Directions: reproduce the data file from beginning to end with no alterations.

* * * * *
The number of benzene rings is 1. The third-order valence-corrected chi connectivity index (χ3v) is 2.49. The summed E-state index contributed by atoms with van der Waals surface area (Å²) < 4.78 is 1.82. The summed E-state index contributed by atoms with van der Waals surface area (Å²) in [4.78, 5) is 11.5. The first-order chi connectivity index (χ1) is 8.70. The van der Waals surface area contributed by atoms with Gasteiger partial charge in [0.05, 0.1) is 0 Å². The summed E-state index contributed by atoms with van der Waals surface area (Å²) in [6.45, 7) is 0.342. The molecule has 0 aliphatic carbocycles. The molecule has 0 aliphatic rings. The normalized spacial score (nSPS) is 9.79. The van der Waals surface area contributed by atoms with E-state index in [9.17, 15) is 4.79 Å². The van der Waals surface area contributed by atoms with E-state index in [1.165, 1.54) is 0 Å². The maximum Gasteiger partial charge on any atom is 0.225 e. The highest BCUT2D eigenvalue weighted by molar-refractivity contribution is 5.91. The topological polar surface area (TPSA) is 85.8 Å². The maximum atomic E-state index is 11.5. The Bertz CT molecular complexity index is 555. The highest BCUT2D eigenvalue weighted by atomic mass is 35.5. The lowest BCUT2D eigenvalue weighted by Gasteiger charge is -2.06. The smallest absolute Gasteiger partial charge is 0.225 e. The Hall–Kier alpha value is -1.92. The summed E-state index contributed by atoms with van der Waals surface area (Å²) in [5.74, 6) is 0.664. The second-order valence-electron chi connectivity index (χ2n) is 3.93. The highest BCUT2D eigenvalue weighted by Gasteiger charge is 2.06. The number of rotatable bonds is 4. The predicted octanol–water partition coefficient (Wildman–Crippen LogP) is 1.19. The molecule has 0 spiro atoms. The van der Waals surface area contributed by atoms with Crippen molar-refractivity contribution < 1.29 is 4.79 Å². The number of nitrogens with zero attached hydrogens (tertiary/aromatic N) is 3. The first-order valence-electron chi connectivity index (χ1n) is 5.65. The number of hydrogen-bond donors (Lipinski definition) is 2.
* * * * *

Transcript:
The number of benzene rings is 1. The third-order valence-corrected chi connectivity index (χ3v) is 2.49. The summed E-state index contributed by atoms with van der Waals surface area (Å²) < 4.78 is 1.82. The summed E-state index contributed by atoms with van der Waals surface area (Å²) in [4.78, 5) is 11.5. The first-order chi connectivity index (χ1) is 8.70. The van der Waals surface area contributed by atoms with Gasteiger partial charge in [0.05, 0.1) is 0 Å². The summed E-state index contributed by atoms with van der Waals surface area (Å²) in [6.45, 7) is 0.342. The molecule has 0 aliphatic carbocycles. The molecule has 0 aliphatic rings. The normalized spacial score (nSPS) is 9.79. The van der Waals surface area contributed by atoms with E-state index in [9.17, 15) is 4.79 Å². The van der Waals surface area contributed by atoms with E-state index in [1.165, 1.54) is 0 Å². The maximum Gasteiger partial charge on any atom is 0.225 e. The highest BCUT2D eigenvalue weighted by molar-refractivity contribution is 5.91. The topological polar surface area (TPSA) is 85.8 Å². The maximum atomic E-state index is 11.5. The Bertz CT molecular complexity index is 555. The highest BCUT2D eigenvalue weighted by atomic mass is 35.5. The lowest BCUT2D eigenvalue weighted by Gasteiger charge is -2.06. The smallest absolute Gasteiger partial charge is 0.225 e. The Hall–Kier alpha value is -1.92. The summed E-state index contributed by atoms with van der Waals surface area (Å²) in [5.74, 6) is 0.664. The second-order valence-electron chi connectivity index (χ2n) is 3.93. The highest BCUT2D eigenvalue weighted by Gasteiger charge is 2.06. The number of rotatable bonds is 4. The predicted octanol–water partition coefficient (Wildman–Crippen LogP) is 1.19. The molecule has 0 spiro atoms. The van der Waals surface area contributed by atoms with Crippen molar-refractivity contribution < 1.29 is 4.79 Å². The number of nitrogens with zero attached hydrogens (tertiary/aromatic N) is 3. The first-order valence-electron chi connectivity index (χ1n) is 5.65. The number of hydrogen-bond donors (Lipinski definition) is 2.